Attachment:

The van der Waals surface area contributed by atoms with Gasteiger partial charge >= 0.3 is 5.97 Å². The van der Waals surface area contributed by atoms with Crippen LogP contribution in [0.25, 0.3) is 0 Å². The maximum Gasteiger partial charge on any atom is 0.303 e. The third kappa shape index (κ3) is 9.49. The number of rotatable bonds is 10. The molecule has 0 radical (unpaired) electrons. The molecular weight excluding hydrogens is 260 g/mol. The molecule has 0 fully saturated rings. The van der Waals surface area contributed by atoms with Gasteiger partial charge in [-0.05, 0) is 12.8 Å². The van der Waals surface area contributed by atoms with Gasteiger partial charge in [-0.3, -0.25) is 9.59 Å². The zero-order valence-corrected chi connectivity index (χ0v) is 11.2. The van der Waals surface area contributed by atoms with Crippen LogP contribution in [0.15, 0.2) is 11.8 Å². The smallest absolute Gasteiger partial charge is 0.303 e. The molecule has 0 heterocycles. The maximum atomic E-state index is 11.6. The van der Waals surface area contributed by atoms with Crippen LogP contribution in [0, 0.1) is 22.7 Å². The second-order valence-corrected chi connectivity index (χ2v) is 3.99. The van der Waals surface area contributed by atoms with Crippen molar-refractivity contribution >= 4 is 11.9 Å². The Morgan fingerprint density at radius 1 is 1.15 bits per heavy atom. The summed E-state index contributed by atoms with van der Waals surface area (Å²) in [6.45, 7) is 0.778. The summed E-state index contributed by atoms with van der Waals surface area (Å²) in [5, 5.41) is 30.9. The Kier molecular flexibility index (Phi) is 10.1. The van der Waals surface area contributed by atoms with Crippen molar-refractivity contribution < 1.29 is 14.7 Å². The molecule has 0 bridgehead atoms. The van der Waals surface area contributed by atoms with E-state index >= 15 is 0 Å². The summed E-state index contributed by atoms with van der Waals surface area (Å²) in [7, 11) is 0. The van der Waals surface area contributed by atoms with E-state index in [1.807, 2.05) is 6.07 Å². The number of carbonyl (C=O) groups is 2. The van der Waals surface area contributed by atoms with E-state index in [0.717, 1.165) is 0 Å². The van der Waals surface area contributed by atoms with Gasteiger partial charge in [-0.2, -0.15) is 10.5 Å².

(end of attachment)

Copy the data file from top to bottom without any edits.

The van der Waals surface area contributed by atoms with Gasteiger partial charge >= 0.3 is 5.97 Å². The van der Waals surface area contributed by atoms with Crippen LogP contribution in [0.25, 0.3) is 0 Å². The maximum Gasteiger partial charge on any atom is 0.303 e. The third kappa shape index (κ3) is 9.49. The number of rotatable bonds is 10. The molecule has 0 radical (unpaired) electrons. The molecular weight excluding hydrogens is 260 g/mol. The molecule has 0 fully saturated rings. The van der Waals surface area contributed by atoms with Gasteiger partial charge in [-0.05, 0) is 12.8 Å². The van der Waals surface area contributed by atoms with Gasteiger partial charge in [-0.3, -0.25) is 9.59 Å². The zero-order valence-corrected chi connectivity index (χ0v) is 11.2. The van der Waals surface area contributed by atoms with Crippen LogP contribution in [0.15, 0.2) is 11.8 Å². The smallest absolute Gasteiger partial charge is 0.303 e. The molecule has 0 heterocycles. The maximum atomic E-state index is 11.6. The van der Waals surface area contributed by atoms with Crippen LogP contribution in [0, 0.1) is 22.7 Å². The second-order valence-corrected chi connectivity index (χ2v) is 3.99. The van der Waals surface area contributed by atoms with Crippen molar-refractivity contribution >= 4 is 11.9 Å². The Morgan fingerprint density at radius 1 is 1.15 bits per heavy atom. The summed E-state index contributed by atoms with van der Waals surface area (Å²) in [6.45, 7) is 0.778. The summed E-state index contributed by atoms with van der Waals surface area (Å²) in [5, 5.41) is 30.9. The Kier molecular flexibility index (Phi) is 10.1. The van der Waals surface area contributed by atoms with Crippen molar-refractivity contribution < 1.29 is 14.7 Å². The molecule has 0 bridgehead atoms. The van der Waals surface area contributed by atoms with E-state index >= 15 is 0 Å². The summed E-state index contributed by atoms with van der Waals surface area (Å²) in [7, 11) is 0. The van der Waals surface area contributed by atoms with E-state index in [1.807, 2.05) is 6.07 Å². The number of carbonyl (C=O) groups is 2. The van der Waals surface area contributed by atoms with E-state index in [0.717, 1.165) is 0 Å². The van der Waals surface area contributed by atoms with Gasteiger partial charge in [-0.2, -0.15) is 10.5 Å².